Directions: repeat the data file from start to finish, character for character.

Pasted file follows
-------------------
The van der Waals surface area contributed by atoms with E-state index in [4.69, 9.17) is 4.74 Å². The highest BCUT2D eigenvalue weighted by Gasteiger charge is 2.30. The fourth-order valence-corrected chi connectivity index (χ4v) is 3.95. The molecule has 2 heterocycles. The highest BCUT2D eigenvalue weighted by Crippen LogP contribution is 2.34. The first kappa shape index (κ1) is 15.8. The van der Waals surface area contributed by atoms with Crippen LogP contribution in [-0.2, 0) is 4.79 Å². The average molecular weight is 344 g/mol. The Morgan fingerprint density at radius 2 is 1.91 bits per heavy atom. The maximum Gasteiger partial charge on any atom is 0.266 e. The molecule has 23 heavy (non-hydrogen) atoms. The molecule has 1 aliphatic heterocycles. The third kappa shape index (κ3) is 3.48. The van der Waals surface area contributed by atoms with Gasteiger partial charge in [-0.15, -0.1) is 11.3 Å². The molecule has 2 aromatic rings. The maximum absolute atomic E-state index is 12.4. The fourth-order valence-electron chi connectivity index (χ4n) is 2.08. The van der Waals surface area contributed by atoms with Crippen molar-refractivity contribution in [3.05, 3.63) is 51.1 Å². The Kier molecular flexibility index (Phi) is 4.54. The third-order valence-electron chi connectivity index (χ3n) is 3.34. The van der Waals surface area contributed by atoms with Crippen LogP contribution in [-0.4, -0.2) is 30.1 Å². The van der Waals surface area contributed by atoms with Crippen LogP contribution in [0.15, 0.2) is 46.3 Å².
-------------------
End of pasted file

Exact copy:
The van der Waals surface area contributed by atoms with E-state index in [4.69, 9.17) is 4.74 Å². The highest BCUT2D eigenvalue weighted by Gasteiger charge is 2.30. The fourth-order valence-corrected chi connectivity index (χ4v) is 3.95. The molecule has 2 heterocycles. The highest BCUT2D eigenvalue weighted by Crippen LogP contribution is 2.34. The first kappa shape index (κ1) is 15.8. The van der Waals surface area contributed by atoms with Crippen LogP contribution in [-0.2, 0) is 4.79 Å². The average molecular weight is 344 g/mol. The Morgan fingerprint density at radius 2 is 1.91 bits per heavy atom. The maximum Gasteiger partial charge on any atom is 0.266 e. The molecule has 23 heavy (non-hydrogen) atoms. The molecule has 1 aliphatic heterocycles. The third kappa shape index (κ3) is 3.48. The van der Waals surface area contributed by atoms with Gasteiger partial charge in [-0.15, -0.1) is 11.3 Å². The molecule has 2 aromatic rings. The maximum absolute atomic E-state index is 12.4. The fourth-order valence-electron chi connectivity index (χ4n) is 2.08. The van der Waals surface area contributed by atoms with Crippen molar-refractivity contribution in [3.05, 3.63) is 51.1 Å². The Kier molecular flexibility index (Phi) is 4.54. The third-order valence-electron chi connectivity index (χ3n) is 3.34. The van der Waals surface area contributed by atoms with Crippen LogP contribution in [-0.4, -0.2) is 30.1 Å². The van der Waals surface area contributed by atoms with Crippen LogP contribution in [0.15, 0.2) is 46.3 Å².